He tweeted, “When trust is betrayed and leaks directed, it’s even more difficult to trust.”
Republican Party holdouts repeatedly put forward the name of Representative Byron Donalds of Florida, assuring the standoff that the growing interweaving of race and politics will continue. He also put forward Republican Kevin Hearn of Oklahoma, splitting the opposition vote.
Donald, who is black, is seen as a rising leader of the party and the GOP counterpoint to Democratic leader, Jefferies, who is the first black leader of a major political party in the US Congress and has positioned himself to become speaker someday. are tracking.
Another black Republican, newly elected John James, nominated McCarthy on the seventh ballot as the nominees became a roll call of GOP rising stars. Brian Mast of Florida, a veteran, appeared to wipe away a tear as he nominated McCarthy in eighth place, and insisted that the California Republican was not like past GOP speakers who are ridiculed by conservatives. For the ninth ballot, Troy Nehls of Texas, a member of the conservative Freedom Caucus, took the nomination. For the 10th it was newly elected Juan Ciccomani of Arizona, an immigrant from Mexico, whose speech “USA!” America!”
Nehls told his allies, “This battle we are fighting must end.”
A new generation of conservative Republicans, many aligned with Trump’s Make America Great Again agenda, want to elevate business as usual in Washington and are committed to preventing McCarthy’s rise without concessions to his priorities.
To gain support, McCarthy has already agreed to many of his opponents’ demands.
One of the keys to the holdouts is reinstating a rule that would allow a single legislator to seek a motion to vacate the chair — essentially calling a House vote to oust the speaker. It’s the same rule that Republican GOP chairman John Boehner threatened to oust in the previous Tea Party era, and McCarthy has opposed reinstating it.
But those who oppose McCarthy don’t all have the same complaints, and he may never win some of them. Many Republicans appear unwilling to vote for McCarthy ever again.
The polls continued to produce nearly identical results, with 20 conservative holdouts still refusing to endorse McCarthy and leaving him far short of the 218 usually needed to win the gavel.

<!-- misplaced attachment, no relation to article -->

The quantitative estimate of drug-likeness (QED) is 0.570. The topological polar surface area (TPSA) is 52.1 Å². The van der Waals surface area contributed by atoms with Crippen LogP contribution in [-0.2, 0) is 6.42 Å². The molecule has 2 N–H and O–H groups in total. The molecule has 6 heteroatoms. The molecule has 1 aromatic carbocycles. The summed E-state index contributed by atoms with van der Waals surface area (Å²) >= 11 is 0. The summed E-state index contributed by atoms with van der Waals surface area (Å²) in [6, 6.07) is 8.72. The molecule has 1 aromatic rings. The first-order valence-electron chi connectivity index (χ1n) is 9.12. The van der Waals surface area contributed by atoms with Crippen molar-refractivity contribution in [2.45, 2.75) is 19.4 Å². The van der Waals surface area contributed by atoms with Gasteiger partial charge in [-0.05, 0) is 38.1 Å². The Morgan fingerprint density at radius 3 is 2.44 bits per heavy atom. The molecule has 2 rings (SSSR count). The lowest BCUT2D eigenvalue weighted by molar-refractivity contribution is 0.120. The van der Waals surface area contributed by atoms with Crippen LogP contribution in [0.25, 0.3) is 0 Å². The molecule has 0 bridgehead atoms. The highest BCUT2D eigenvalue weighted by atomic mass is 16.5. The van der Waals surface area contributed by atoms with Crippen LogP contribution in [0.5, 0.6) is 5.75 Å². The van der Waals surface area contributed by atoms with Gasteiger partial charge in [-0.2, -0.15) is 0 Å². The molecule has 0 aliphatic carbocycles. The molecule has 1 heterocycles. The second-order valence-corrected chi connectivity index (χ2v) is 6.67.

In fact, McCarthy saw his support slip to 201, as a fellow Republican switched to only being present and subsequently voting for 200. With a GOP majority of only 222 seats, he couldn’t drop the vote.
Thursday was the third long day. The new Republican majority was not expected to be in session on Friday, the anniversary of the Jan. 6, 2021, attack on the Capitol. A protracted and divisive speaker’s battle will almost certainly underscore the fragility of American democracy after an attempted insurrection two years ago.
California Democrat Nancy Pelosi, the former speaker, said in a tweet, “We must open the House and get on with the work of the people.”
Some Republicans appear to be increasingly uncomfortable with the way the party has taken office after the midterm elections, only to see the new majority upstage the chamber in the speaker’s race in its first days.
Colorado Republican Ken Buck voted for McCarthy but said Wednesday he told her “she needs to figure out how to make a deal going forward” or eventually fall out to someone else.
Right-wing conservatives, led by the Freedom Caucus and aligned with former President Trump, were incensed by the impasse – even though Trump publicly supported McCarthy.
The disorganized start to the new Congress pointed to the difficulties faced by Republicans now in control of the House, just as some previous Republican speakers, including John Boehner, had trouble leading a rebellious right wing. Result: government shutdown, impasse, and Boehner’s early retirement.
The longest battle for the gavel began in late 1855 and lasted two months with 133 ballots, during debates over slavery during the Civil War.
AP writers Marie Claire Jalonic and Kevin Freking contributed to this report.